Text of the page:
As Covid-19 spreads around the world, it can be daunting keeping up with the information. For RNZ, our responsibility is to give you verified, up to the minute, trustworthy information to help you make decisions about your lives and your health. We'll also be asking questions of officials and decision makers about how they're responding to the virus. Our aim is to keep you informed.
On a day when the number of Covid-19 cases in New Zealand decreased for the first time, Health Minister David Clark offered to resign after revealing another lockdown breach and UK Prime Minister Boris Johnson spent the night in intensive care after his coronavirus symptoms worsened.
This morning, Clark said he drove his family 20km from his house in Dunedin to Doctor's Point Beach for a walk during the first weekend of the lockdown in breach of the rules.
Prime Minister Jacinda Ardern said under normal conditions she would sack him. However, she said to avoid disruption she would be demoting Clark instead and strip him of his role as Associate Finance Minister and demote him to the bottom of the Cabinet rankings.
Clark told Morning Report he acknowledged that his ministerial judgement was now in question and that he needed to rebuild trust with the public, who were making huge sacrifices during the lockdown.
"At a time when we are asking New Zealanders to make historic sacrifices I've let the team down. I've been an idiot, and I understand why people will be angry with me," Clark said.
Drop in number of current Covid-19 cases
Director-General of Health Ashley Bloomfield reported 54 new confirmed and probable cases of Covid-19 in New Zealand today, bringing the total number of cases to 1160. Twelve people are in hospital and four are in intensive care, including one person who is in a critical condition.
Today's new figure is down from the 67 new cases reported yesterday.
With 65 people recovering in the past day, today is also the first day that recoveries have exceeded new cases in New Zealand, meaning the country's number of current cases has decreased for the first time since the lockdown began.
Dr Bloomfield said the Ministry of Health was expecting the number of new cases of Covid-19 to stay level.
He said there were now five more people in the Marist cluster, a larger increase in the Bluff cluster and one more in the Matamata cluster. There were no new clusters, he said.
The prime minister also spoke at this afternoon's media conference, saying the case rates suggested that the level four lockdown was working. "Now is not the time to change any of our behaviours," Ardern said.
- If you have symptoms of the coronavirus, call the NZ Covid-19 Healthline on 0800 358 5453 (+64 9 358 5453 for international SIMs) or call your GP - don't show up at a medical centre
Testing and monitoring
A public health researcher says the government needs to step up Covid-19 testing and introduce electronic surveillance of international arrivals.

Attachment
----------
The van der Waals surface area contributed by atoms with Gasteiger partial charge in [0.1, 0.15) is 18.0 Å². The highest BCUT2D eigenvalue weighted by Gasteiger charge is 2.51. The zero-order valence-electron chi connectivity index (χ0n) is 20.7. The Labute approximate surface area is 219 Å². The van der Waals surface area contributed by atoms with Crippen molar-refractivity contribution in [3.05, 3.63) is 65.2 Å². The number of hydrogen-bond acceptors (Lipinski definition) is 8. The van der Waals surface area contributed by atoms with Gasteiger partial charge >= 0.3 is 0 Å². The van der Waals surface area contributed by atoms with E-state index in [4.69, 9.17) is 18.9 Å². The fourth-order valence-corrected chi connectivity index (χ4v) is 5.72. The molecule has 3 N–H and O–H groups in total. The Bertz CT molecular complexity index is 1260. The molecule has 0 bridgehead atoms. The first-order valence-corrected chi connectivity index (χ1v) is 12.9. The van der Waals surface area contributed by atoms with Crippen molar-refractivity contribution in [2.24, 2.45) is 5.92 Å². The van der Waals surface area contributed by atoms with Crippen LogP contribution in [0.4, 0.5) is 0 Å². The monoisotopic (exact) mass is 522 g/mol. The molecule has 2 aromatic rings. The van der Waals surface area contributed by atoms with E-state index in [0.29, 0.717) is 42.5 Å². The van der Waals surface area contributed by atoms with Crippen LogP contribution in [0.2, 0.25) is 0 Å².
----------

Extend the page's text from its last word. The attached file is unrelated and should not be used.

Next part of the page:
Michael Baker, from the University of Otago Wellington, said the testing base needs to be expanded and that he was not sure whether moves to electronically track new arrivals into the country were immediate enough.
Dr Baker said initial results of the lockdown were positive, but that improved testing should entail swabbing people with other symptoms, such as loss of smell, or testing all healthcare and shop workers.
He said contact tracing also needs to be working better, and quarantine at the border is the country's weakest link.
Another scientist, Professor Nick Wilson from the University of Otago's public health department, said electronic bracelets could ensure travellers arriving in New Zealand did not break the rules and they could help with tracing contacts if people did breach their quarantine.
Police report hundreds flouting the rules
Police have reported that hundreds of people have breached the lockdown rules across the country.
In his media conference Dr Bloomfield said there had been 291 breaches of the CDEM Act or the Health Act and that 16 people have been prosecuted with 263 warnings and 10 youth referrals.
Police in Dunedin are continuing to spot surfers at the city's beaches despite orders last week that made it clear such activity was prohibited. The message was simple - stay at home, save lives, a police spokesperson said.
British PM taken to intensive care
UK Prime Minister Boris Johnson has been moved to intensive care in hospital after his coronavirus symptoms worsened, Downing Street has said.
A spokesperson said he was moved on the advice of his medical team and is receiving "excellent care".
Mr Johnson has asked Foreign Secretary Dominic Raab to deputise "where necessary", the spokesperson added.
The prime minister, 55, was admitted to St Thomas' Hospital in London with "persistent symptoms" on Sunday.
In this afternoon's media briefing Jacinda Ardern said she had written to Boris Johnson after she heard he had developed Covid-19.
Read more about the Covid-19 coronavirus:
- See all RNZ Covid-19 news
- A timeline: How the coronavirus started, spread and stalled life in New Zealand
- Covid-19 symptoms: What they are and how they make you feel
- Touching your Face: Why do we do it and how to stop
- Scientific hand-washing advice to avoid infection
- Coronavirus: A glossary of terms
- The Coronavirus Podcast